Learning JavaScript? Download my free JavaScript Handbook 🔥

In JavaScript you add an event listener to a single element using this syntax:

document.querySelector('.my-element').addEventListener('click', event => {
  //handle click
})

But how can you attach the same event to multiple elements?

In other words, how to call addEventListener() on multiple elements at the same time?

You can do this in 2 ways. One is using a loop, the other is using event bubbling.

Using a loop

The loop is the simplest one conceptually.

You can call querySelectorAll() on all elements with a specific class, then use forEach() to iterate on them:

document.querySelectorAll('.some-class').forEach(item => {
  item.addEventListener('click', event => {
    //handle click
  })
})

If you don’t have a common class for your elements you can build an array on the fly:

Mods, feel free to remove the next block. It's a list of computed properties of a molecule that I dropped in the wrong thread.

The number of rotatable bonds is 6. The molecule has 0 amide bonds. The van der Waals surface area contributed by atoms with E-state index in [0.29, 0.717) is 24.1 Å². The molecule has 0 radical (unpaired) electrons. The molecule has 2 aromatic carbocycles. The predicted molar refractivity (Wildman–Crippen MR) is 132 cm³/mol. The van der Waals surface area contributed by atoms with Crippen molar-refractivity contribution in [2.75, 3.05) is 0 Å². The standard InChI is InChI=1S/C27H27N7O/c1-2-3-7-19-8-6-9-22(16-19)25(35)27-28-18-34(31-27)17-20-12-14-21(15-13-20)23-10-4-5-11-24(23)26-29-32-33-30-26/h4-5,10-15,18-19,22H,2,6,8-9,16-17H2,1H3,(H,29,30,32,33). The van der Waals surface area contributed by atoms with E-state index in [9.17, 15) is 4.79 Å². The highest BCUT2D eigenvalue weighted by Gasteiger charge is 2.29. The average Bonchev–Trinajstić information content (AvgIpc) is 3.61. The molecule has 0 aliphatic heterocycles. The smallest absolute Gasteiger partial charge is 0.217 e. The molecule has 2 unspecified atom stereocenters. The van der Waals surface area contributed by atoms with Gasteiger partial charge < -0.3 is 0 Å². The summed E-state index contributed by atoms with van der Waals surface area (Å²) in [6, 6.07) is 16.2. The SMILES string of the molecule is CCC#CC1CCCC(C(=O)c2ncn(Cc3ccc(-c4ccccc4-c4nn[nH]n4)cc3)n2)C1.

[document.querySelector('.a-class'), document.querySelector('.another-class')].forEach(item => {
  item.addEventListener('click', event => {
    //handle click
  })
})

Using event bubbling

Another option is to rely on event bubbling and attach the event listener on the body element.

The event is always managed by the most specific element, so you can immediately check if that’s one of the elements that should handle the event:

const element1 = document.querySelector('.a-class')
const element2 = document.querySelector('.another-class')

body.addEventListener('click', event => {
  if (event.target !== element1 && event.target !== element2) {
    return
  }
  //handle click
}

Edit this page


Here's my latest YouTube video. I talk about why I think that dogs are a great help for developers working remotely: